With an iGPU, specifically the UHD770 found in some Intel CPUs, you’ll benefit from built-in media engines, decoders, and encoders. These components are specifically designed to accelerate the playback of footage, offering a considerable performance boost when working with popular codecs like H.264 and H.265.

Making the Right Choice for Your Workflow

Intel’s advantage in hardware acceleration is a significant consideration when deciding between AMD and Intel CPUs for your DaVinci Resolve workstation. However, it’s important to remember that each user’s needs and workflow may differ, and what works for one person may not be the best choice for another.

As we continue to explore the intricacies of AMD and Intel processors in the context of DaVinci Resolve, you’ll gain a better understanding of how each option may impact your video editing experience. By the end of this blog post, you’ll be well-equipped to make an informed decision about the ideal CPU for your specific requirements.

DaVinci Resolve Codec Acceleration: The Importance of GPU and iGPU Support

When selecting the ideal CPU for your DaVinci Resolve workstation, understanding the impact of codec acceleration on different GPUs and iGPUs is crucial. This will help ensure a smoother editing experience, particularly when working with footage from mirrorless cameras that utilize H.264 or H.265 codecs.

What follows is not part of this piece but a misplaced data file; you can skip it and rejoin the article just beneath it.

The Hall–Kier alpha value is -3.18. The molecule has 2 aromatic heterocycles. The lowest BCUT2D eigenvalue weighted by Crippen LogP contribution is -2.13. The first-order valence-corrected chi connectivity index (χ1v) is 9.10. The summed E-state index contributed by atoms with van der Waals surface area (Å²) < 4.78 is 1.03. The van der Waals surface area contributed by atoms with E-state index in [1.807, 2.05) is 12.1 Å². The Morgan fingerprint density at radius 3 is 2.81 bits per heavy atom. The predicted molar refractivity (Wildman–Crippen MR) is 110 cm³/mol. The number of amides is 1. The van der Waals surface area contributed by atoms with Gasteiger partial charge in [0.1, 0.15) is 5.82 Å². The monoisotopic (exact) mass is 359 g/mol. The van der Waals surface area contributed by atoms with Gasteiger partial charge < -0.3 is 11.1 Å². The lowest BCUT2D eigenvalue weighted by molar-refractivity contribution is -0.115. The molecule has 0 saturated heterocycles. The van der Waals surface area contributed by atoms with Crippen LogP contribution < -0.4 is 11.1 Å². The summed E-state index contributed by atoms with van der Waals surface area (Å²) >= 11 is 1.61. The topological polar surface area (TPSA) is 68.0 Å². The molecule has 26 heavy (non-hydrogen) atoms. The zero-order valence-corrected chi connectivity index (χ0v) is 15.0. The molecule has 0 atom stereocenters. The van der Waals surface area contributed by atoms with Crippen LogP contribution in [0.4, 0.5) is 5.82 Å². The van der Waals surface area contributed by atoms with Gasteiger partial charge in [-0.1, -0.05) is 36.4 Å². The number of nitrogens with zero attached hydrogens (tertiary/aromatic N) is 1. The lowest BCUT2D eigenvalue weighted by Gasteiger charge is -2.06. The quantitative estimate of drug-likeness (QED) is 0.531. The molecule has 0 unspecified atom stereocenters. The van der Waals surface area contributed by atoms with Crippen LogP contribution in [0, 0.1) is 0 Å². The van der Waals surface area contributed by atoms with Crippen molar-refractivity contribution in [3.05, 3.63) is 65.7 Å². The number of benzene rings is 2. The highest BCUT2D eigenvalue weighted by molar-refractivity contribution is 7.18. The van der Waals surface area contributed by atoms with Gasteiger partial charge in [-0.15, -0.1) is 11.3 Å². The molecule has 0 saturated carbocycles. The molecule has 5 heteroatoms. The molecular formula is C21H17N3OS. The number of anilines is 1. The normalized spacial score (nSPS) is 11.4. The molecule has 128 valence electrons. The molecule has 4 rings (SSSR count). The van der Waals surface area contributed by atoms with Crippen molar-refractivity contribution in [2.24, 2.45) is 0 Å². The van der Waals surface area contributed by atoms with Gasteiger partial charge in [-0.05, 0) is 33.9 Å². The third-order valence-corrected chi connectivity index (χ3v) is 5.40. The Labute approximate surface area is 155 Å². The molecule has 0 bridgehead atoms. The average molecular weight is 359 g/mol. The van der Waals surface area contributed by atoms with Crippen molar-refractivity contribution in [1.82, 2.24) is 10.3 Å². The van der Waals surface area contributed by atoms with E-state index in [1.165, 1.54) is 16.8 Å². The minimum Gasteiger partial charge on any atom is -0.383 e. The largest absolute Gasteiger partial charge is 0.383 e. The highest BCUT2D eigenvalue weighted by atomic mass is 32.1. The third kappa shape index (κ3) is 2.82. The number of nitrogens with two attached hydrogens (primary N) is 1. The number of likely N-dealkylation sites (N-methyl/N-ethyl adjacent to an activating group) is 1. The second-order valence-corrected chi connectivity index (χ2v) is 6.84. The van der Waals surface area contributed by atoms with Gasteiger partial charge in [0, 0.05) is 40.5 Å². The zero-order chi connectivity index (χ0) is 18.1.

H.264 and H.265 Codec Support

A detailed analysis of codec acceleration reveals that H.264 8-bit 4:2:0 is the only format supported across AMD, Nvidia, and Intel Quick Sync GPUs (10th, 11th, and 12th gen). However, when it comes to H.265, Intel’s 11th and 12th gen processors stand out, as they support all H.265 codecs in DaVinci Resolve. This results in significantly better timeline performance when editing videos, making Intel the preferred choice for content creators working with H.264 or H.265 codecs.

Choosing the Right Codec for Your Camera

If your mirrorless camera can record in multiple formats, it’s highly recommended to use the H.265 codec when editing in DaVinci Resolve. This will ensure a smoother timeline performance during playback.

Comparing Intel and Nvidia GPU Performance

You might wonder why Intel’s codec acceleration is noteworthy, especially if you already have a powerful GPU like the Nvidia RTX 3090. The answer lies in the fact that even high-end GPUs like the 3090 struggle with certain codecs. For instance, 10-bit 4:2:2, a common codec, cannot be played back on the RTX 3090, resulting in increased load on the CPU. This can cause even powerful processors like the Ryzen 9 5950X to struggle with playback at full speed.

In contrast, an Intel i5 latest gen can easily handle playback with the right codecs, making it a more appealing choice for DaVinci Resolve users who prioritize smooth timeline performance.